DARIEN, Conn. — Darien High junior Michael Borecki made his mark on the "Jeopardy Teen Tournament," reaching the final round and coming in third overall to win a $25,000 college scholarship.
Borecki had a tough night on the first of the two-part final. He waged all his "winnings" on Final Jeopardy in Part I on Monday evening and lost everything. But he played well in Part II and kept pace in the game. The overall champion was determined by the total winnings over both shows.
For Final Jeopardy in Part II, Borecki waged $7,000 of his $7,200 total, increasing his earnings to $14,200 when he came up with the "Mayflower Compact" as the correct answer.
But his two competitors also got the right answer. In the end, Sharath Narayan won by $1 over Alec Fischthal. Narayan earned the top prize of a $100,000 scholarship, and Fischthal earned a $50,000 scholarship.
On the show, "Jeopardy!" host Alex Trebek noticed Borecki’s method of selecting high-value clues in search of Daily Doubles.
“There can’t be just one highlight for me,” Borecki said. “But I’d have to say my favorite was in the first game of the finals when Alex asked, ‘Michael, I know you well enough by now. Which $800 clue would you like to start with?’”
Borecki enjoys playing basketball with friends and plans to become an economist.
His competitors were Narayan, a sophomore at James Clemens High School in Madison, Ala., and Fischthal, a junior at George W. Hewlett High School in Hewlett, N.Y.
“It feels awesome,” Narayan said after his win. “This was such a great experience, and I never would have expected to make it this far. Getting to the semifinals was my goal for the tournament, and when I did that, everything after was just like the cherry on top.”
Narayan, who said he was “definitely feeling intimidated” by Fischthal and Borecki going into the finals, tried to remain calm and focus on strategy.
“I kind of had to psych myself up to mentally prepare, because it was really scary going up against them,” he said. “I focused more on the buzzer during the finals, and I also began to search for Daily Doubles. I knew searching for the Daily Doubles was one of Michael’s strategies, which had worked wonders for him, so I wanted to get them out of the way and away from my competitors.”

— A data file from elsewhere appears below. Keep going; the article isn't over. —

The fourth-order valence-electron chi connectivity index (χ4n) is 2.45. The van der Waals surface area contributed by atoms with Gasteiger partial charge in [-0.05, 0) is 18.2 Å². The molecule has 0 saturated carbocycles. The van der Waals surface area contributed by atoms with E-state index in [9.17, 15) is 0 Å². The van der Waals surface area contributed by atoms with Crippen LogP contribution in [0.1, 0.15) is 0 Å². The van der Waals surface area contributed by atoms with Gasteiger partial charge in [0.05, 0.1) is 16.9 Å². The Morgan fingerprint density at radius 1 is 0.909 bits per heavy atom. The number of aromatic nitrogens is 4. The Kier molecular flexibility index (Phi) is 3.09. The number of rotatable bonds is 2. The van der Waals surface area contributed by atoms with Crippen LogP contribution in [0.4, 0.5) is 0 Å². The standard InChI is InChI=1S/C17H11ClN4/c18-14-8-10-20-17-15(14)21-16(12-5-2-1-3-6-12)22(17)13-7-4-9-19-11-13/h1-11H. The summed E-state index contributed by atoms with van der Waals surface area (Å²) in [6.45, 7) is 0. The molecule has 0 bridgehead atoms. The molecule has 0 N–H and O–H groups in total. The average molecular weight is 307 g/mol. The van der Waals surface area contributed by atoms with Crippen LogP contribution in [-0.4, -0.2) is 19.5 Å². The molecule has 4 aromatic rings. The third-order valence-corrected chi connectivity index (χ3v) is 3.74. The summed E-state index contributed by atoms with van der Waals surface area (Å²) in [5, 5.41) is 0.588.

Fischthal, who came in second, did not actively seek out Daily Doubles like his fellow finalists, relying instead on a more traditional approach to his gameplay.
“I didn't have any particular strategy, except in the sense that I wanted to go out there and play my own game,” he said. “I didn’t want to play in a way that was that risky, so I was more focused on controlling the board. I think you might notice that almost every time I regained control of the board, I went back to lower-valued clues and proceeded down the category.”
Borecki was one of two Connecticut teens to compete in this year's tournament, which lasted for two weeks. The shows were taped earlier this year at DAR Constitution Hall in Washington, D.C.
According to the Darien Times , Borecki was recently named a National Merit Semifinalist and last year won the National History Bee Connecticut State Championship JV level for the second year. As an eighth-grader, he won the state’s geography bee.
Porter Bowman, a junior at St. Luke’s School in New Canaan, was another of the 15 teen contestants who took part in earlier rounds of the quiz show competition but did not advance.
For more information on the "Jeopardy Teen Tournament," click here .